3. Check the Back Label<p>Flip to the back of the remaining contenders and check out that ingredient list. Less is more, here. Opt for a shorter ingredient list with words you recognize and/or can pronounce.</p><p>You may notice many products do not have ingredient lists – while this doesn't necessarily mean they contain toxic ingredients, transparency is key. Feel free to look up a list online, or stick to products that are open about their ingredients.</p>
4. Ingredients to Avoid<p>We already mentioned that cleaners containing fragrance or parfum, and bleach or ammonia should be avoided, but there are other ingredients to look out for as well.</p><ul><li>Quaternary ammonium "quats" – lung irritants that contribute to asthma and other breathing problems. Also linger on surfaces long after they've been cleaned.</li><li>Parabens – Known hormone disruptor; can contribute to ailments such as cancer</li><li>Triclosan – triclosan and other antibacterial chemicals are registered with the EPA as pesticides. Triclosan is a known hormone disruptor and can also impact your immune system.</li><li>Formaldehyde – Causes irritation of eyes, nose, and throat; studies suggest formaldehyde exposure is linked with certain varieties of cancer. Can be found in products or become a byproduct of chemical reactions in the air.</li></ul>
Cleaning Products and Toxics: The Bottom Line<p>Do your research. There are many cleaning products available, but taking these steps will drastically reduce your options and help keep your home toxic-free. Protecting your home from bacteria and viruses is important, but make sure you do so in a way that doesn't introduce other health risks into the home.</p><p><em>Reposted with permission from </em><em><a href="https://www.ehn.org/how-to-shop-for-cleaning-products-while-avoiding-toxics-2648130273.html" target="_blank">Environmental Health News</a>. </em><a href="https://www.ecowatch.com/r/entryeditor/2649054624#/" target="_self"></a></p>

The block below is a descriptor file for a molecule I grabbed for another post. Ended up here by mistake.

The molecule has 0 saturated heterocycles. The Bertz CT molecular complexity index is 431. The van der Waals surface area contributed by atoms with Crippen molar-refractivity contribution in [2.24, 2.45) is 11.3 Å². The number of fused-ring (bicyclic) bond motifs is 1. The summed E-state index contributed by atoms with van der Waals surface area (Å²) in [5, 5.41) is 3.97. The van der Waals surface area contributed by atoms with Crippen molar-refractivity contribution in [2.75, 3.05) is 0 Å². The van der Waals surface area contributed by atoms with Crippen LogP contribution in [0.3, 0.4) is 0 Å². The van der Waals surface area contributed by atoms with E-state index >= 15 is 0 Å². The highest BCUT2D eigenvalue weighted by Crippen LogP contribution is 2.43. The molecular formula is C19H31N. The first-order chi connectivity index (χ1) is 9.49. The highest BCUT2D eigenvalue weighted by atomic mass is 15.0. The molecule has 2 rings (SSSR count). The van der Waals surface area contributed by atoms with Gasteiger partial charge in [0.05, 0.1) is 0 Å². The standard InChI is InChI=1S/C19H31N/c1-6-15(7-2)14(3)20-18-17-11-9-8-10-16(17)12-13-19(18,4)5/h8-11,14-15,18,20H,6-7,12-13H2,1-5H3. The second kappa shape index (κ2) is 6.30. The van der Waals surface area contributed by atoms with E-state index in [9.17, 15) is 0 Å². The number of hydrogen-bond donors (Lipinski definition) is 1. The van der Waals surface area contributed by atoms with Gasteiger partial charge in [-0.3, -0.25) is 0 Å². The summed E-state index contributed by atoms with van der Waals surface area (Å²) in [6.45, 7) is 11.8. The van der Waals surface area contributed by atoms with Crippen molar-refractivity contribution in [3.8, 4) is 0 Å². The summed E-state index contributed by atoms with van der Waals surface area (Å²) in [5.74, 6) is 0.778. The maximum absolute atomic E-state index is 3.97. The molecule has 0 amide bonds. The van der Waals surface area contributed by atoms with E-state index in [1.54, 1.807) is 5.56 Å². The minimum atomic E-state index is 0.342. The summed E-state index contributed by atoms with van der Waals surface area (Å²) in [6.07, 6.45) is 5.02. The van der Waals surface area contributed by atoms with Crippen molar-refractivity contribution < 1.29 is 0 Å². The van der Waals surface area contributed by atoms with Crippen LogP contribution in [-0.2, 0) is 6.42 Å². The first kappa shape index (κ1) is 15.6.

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Twenty-five years ago, a food called Tofurky made its debut on grocery store shelves. Since then, the tofu-based roast has become a beloved part of many vegetarians' holiday feasts.
By Jessica Corbett
A leading environmental advocacy group marked Native American Heritage Month on Wednesday by urging President-elect Joe Biden, Vice President-elect Kamala Kamala Harris, and the entire incoming administration "to honor Indigenous sovereignty and immediately halt the Keystone XL, Dakota Access, and Line 3 pipelines."
- Climate Crisis: What We Can Learn From Indigenous Traditions ... ›
- 10 Organizations Honoring Native People on Thanksgiving ... ›
- Biden Vows to Ax Keystone XL if Elected - EcoWatch ›
Returning the ‘Three Sisters’ – Corn, Beans and Squash – to Native American Farms Nourishes People, Land and Cultures
By Christina Gish Hill
Historians know that turkey and corn were part of the first Thanksgiving, when Wampanoag peoples shared a harvest meal with the pilgrims of Plymouth plantation in Massachusetts. And traditional Native American farming practices tell us that squash and beans likely were part of that 1621 dinner too.